2
$\begingroup$

A spin model i.e. $H_s = \sum_i^{L-1} S_i^x\cdot S_{i+1}^x$ can be written in matrix form as following

$$H_s = \big(S_1^x \otimes S_2^x \otimes I_3^2 \otimes I_4^2\otimes \cdots\otimes I_{L-1}^2\big) + \big( I_1^2 \otimes S_2^x \otimes S_3^x \otimes I_4^2 \otimes \cdots I_{L-1}^2\big) + \cdots +\big( I_1^2 \otimes I_2^2 \otimes I_3^2 \cdots \otimes S_{L-2}^x \otimes S_{L-1}^x \big) $$ where $S_i^x =\begin{bmatrix} 0&0.5\\0.5&0\end{bmatrix} $ and $I_i^2 =\begin{bmatrix} 1&0\\0&1\end{bmatrix}$

On the other hand, let we have a fermionic model $H_f = \sum_i^{L-1} c_i^\dagger c_{i+1}$. For spinless fermions, one can represent creation operator $c_i^\dagger$ and annihilation operator $c_i$ in matrix form as $c_i^\dagger =\begin{bmatrix} 0&1\\0&0\end{bmatrix} $ and $c_i =\begin{bmatrix} 0&0\\1&0\end{bmatrix}$.

So if we can write fermionic operators in 2-by-2 matrix just like spin operators, we can write complete Hamiltonian matrix just like above equation i.e.

$$H_f = \big(c_1^\dagger \otimes c_2 \otimes I_3^2 \otimes I_4^2\otimes \cdots\otimes I_{L-1}^2\big) + \big( I_1^2 \otimes c_2^\dagger \otimes c_3 \otimes I_4^2 \otimes \cdots I_{L-1}^2\big) + \cdots +\big( I_1^2 \otimes I_2^2 \otimes I_3^2 \cdots \otimes c_{L-2}^\dagger \otimes c_{L-1} \big) $$

Question: If my approach is correct then what is the difference between spins models and fermionic models? Spin models obey commutation relations $[S_i^a,S_j^b] = i\hbar \epsilon_{abc} S_c \delta_{ij}$ while fermions obey anti-commutation relations $\{c_i^\dagger, c_j\} = \delta_{ij}$. Where do these relations go when we write Hamiltonian in matrix form?

$\endgroup$
  • $\begingroup$ Spin is an intrinsic property of fermions and bosons, they are totally different things. Fermions have half integer spin, and bosons have integer spin. $\endgroup$ – WarreG Jan 29 at 9:59
  • $\begingroup$ @WarreG yes you are absolutely right. I have rephrased my question, I think I didn't explain my question clearly in previous version. $\endgroup$ – Sana Ullah Jan 29 at 10:11
  • $\begingroup$ You are making a model for spinless fermions, that seems just weird to me because fermions always have spin or they wouldn't be fermions. Electrons for example are fermions and they do obey the first commutation relation you stated. $\endgroup$ – WarreG Jan 29 at 10:16
  • $\begingroup$ Actually, I did not want to deal with spins explicitly that's why I took spinless model (by spinless I mean only one type of spin particles which obey fermionic statistics). The same model can be taken for spinful fermions with creation and annihilation operator given by 4-by-4 matrix. $\endgroup$ – Sana Ullah Jan 29 at 10:25
  • 2
    $\begingroup$ @WarreG The notion of "spinless fermions" is standard: what it really means is "spin-polarised fermions", i.e. fermions in a high magnetic field $B \gg k_B T/\mu$, with $\mu$ the magnetic moment of 1 fermion. $\endgroup$ – Mark Mitchison Jan 29 at 10:57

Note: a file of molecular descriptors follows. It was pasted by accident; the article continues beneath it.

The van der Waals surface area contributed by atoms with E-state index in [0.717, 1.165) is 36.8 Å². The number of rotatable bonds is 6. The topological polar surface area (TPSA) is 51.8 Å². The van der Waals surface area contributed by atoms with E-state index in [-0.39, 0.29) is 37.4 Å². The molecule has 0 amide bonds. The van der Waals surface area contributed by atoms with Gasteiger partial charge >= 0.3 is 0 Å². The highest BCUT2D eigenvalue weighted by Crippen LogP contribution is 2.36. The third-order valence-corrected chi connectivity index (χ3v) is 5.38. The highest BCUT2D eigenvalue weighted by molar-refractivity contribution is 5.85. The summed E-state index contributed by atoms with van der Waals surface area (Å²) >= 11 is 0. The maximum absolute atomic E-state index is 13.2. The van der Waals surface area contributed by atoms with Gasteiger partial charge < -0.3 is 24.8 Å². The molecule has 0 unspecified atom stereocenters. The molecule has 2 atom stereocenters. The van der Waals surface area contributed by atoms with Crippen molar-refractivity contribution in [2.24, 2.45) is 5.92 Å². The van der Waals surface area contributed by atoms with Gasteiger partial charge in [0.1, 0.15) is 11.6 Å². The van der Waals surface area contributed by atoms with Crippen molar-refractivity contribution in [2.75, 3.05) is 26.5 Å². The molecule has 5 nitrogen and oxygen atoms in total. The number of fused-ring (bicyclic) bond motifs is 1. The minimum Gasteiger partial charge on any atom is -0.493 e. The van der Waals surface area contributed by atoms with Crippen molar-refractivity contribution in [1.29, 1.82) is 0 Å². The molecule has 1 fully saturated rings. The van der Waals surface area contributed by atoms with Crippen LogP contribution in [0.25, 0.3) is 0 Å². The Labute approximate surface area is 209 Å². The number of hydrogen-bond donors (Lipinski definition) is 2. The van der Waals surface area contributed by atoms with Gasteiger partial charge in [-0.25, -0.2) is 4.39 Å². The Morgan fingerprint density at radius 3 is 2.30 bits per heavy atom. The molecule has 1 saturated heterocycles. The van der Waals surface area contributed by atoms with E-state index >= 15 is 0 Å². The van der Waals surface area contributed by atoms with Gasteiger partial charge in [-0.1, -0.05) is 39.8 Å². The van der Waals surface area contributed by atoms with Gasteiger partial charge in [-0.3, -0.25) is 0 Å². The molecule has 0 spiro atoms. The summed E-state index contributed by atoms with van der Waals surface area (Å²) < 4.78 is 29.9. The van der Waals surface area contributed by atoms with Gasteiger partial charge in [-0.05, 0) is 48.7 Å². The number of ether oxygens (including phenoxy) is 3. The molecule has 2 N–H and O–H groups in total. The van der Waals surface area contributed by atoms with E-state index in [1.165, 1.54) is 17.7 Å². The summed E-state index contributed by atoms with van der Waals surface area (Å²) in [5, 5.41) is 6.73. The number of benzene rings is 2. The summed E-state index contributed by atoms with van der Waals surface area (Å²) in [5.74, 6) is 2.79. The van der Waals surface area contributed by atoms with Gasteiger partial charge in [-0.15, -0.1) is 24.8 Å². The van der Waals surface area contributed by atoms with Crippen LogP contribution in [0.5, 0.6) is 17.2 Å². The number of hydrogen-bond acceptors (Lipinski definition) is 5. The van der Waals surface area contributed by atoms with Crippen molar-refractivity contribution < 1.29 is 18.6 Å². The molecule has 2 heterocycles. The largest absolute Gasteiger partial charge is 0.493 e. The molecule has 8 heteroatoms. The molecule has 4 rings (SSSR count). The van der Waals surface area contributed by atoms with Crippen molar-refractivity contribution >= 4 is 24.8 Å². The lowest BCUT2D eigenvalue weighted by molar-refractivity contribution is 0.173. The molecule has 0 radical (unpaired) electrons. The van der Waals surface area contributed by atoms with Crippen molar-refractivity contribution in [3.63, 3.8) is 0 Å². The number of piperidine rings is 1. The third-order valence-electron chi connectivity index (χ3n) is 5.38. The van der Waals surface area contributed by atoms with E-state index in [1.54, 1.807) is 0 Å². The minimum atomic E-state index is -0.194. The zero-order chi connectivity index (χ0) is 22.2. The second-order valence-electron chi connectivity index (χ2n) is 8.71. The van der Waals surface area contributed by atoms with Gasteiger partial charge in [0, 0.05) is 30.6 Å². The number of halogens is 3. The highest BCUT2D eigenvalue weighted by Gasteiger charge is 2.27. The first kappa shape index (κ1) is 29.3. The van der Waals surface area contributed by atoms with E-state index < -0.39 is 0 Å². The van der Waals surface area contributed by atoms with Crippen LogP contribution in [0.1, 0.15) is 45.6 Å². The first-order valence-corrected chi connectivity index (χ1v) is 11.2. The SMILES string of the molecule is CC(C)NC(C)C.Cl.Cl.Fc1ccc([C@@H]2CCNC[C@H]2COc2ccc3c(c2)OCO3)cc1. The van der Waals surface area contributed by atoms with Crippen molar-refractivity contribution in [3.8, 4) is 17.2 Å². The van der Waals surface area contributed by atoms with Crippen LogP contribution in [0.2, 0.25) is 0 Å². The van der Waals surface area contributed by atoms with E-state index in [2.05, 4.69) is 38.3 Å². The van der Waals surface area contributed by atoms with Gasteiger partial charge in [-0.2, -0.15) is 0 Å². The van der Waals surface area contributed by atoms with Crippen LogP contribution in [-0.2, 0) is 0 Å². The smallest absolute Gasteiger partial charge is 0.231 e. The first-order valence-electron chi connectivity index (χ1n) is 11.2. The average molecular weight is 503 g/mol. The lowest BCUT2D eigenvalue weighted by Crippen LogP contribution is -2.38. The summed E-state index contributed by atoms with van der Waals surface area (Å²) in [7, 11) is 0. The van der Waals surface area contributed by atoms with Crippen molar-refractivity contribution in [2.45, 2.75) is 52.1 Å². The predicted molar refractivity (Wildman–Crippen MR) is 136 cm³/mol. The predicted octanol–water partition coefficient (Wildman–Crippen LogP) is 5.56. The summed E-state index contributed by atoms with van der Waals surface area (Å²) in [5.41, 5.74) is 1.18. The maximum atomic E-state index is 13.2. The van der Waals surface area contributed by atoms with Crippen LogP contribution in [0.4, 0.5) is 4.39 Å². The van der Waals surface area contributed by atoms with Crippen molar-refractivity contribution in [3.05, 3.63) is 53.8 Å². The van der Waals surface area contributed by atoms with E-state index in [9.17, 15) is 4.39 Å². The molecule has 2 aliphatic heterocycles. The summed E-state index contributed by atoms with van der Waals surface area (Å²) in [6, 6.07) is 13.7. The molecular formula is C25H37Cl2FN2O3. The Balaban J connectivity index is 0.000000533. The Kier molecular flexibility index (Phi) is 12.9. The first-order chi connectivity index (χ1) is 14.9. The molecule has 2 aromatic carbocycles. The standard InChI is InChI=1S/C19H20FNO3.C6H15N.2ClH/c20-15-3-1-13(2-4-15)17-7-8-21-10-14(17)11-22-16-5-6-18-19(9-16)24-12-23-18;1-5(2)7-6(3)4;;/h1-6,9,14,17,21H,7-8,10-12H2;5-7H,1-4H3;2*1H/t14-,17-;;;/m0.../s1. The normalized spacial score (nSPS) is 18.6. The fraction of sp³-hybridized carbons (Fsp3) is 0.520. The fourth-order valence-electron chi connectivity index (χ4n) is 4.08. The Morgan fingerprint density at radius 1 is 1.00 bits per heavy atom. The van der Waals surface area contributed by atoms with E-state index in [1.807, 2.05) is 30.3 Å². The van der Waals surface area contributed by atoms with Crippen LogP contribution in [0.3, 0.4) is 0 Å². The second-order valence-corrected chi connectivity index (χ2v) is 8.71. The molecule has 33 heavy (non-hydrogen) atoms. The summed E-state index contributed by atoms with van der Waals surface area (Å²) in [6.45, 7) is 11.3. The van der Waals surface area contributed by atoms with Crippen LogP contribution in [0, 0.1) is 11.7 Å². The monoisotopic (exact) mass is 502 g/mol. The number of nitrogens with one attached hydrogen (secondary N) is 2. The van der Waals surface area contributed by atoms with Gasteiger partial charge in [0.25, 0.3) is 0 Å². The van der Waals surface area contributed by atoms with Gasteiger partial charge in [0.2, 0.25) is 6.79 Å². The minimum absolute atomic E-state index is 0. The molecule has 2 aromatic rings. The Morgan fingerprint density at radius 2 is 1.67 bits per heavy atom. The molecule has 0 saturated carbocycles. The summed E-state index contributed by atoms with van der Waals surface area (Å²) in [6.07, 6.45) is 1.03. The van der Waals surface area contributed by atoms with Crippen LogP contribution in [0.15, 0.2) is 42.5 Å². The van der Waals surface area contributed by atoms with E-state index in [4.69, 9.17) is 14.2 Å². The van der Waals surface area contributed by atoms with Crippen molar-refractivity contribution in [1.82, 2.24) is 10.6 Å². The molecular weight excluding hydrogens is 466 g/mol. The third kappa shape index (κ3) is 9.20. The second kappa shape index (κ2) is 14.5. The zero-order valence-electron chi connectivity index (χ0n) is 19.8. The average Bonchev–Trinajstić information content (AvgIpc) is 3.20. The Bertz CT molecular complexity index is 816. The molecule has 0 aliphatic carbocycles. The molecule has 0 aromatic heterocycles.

4
$\begingroup$

Your matrix expressions for the fermionic operators are wrong because they do not obey the anti-commutation relations. More precisely, they are correct if you have only a single fermionic mode, but are wrong for $L>1$. If you want to get a matrix representation of fermionic operators you need to use the Jordan-Wigner transformation: \begin{align}\hat{c}_k & = \hat{\sigma}_k^- \prod_{j<k}\hat{\sigma}^z_j \\ & = \bigotimes_{j=1}^{k-1}\hat{\sigma}^z_j \otimes \hat{\sigma}^-_k \bigotimes_{l = k+1}^L \hat{I}^2_l, \end{align} where the second line is the tedious full expression making the tensor product structure explicit. Here, $\hat{\sigma}_k^- = (\hat{\sigma}_k^x - {\rm i}\hat{\sigma}^y_k)/2$ is the spin lowering operator on site $k$. From this you can construct any fermionic operator you want as strings of $\hat{c}_k$, $\hat{c}_l^\dagger$, and linear combinations thereof.

As a simple example of how this works, consider the simplest non-trivial case of $L=2$ sites. If one (wrongly!) postulates that $\hat{c}_{1} = \hat{\sigma}^-_1\otimes\hat{I}^2_2$ and $\hat{c}_{2} = \hat{I}^2_1\otimes\hat{\sigma}^-_2$, the anti-commutation relation would be $\{\hat{c}_1,\hat{c}_2\} = 2\hat{\sigma}^-\otimes\hat{\sigma}^-\neq 0$, so that's no good. Using the correctly defined operators instead, we have \begin{align} \{\hat{c}_1,\hat{c}_2\} &= \hat{\sigma}^-_1 \hat{\sigma}^-_2 \hat{\sigma}^z_1 + \hat{\sigma}^-_2\hat{\sigma}^z_1\hat{\sigma}^-_1\\ & = \hat{\sigma}^- \hat{\sigma}^z \otimes \hat{\sigma}^- + \hat{\sigma}^z\hat{\sigma}^- \otimes \hat{\sigma}^- \\ & = \{\hat{\sigma}^-,\hat{\sigma}^z\} \otimes \hat{\sigma}^- \\ & = 0, \end{align} since $\{\hat{\sigma}^-,\hat{\sigma}^z\} = 0$.

$\endgroup$
  • $\begingroup$ I am very sorry for my naive understanding. Can you please elaborate it little bit more. How operators in question are not obeying anti-commutation relation while operators constructed by your formula obey? $\endgroup$ – Sana Ullah Jan 29 at 13:46
  • 1
    $\begingroup$ I've updated the answer with an example. I've written the tensor products out in painstaking detail starting on the second line, but I think this example aptly demonstrates how that notation is bulky and not very helpful. The whole point of adding subscripts indexing the site numbers to your operators is to avoid having to do that, i.e. $\hat{\sigma}^z_2 = \hat{I}\otimes \hat{\sigma}^z$ etc. by definition $\endgroup$ – Mark Mitchison Jan 29 at 23:15
  • $\begingroup$ Thank you very much Sir. It is very helpful. thank you again for explaining it with an example. $\endgroup$ – Sana Ullah Feb 1 at 11:29

Your Answer

By clicking “Post Your Answer”, you agree to our terms of service, privacy policy and cookie policy

Not the answer you're looking for? Browse other questions tagged or ask your own question.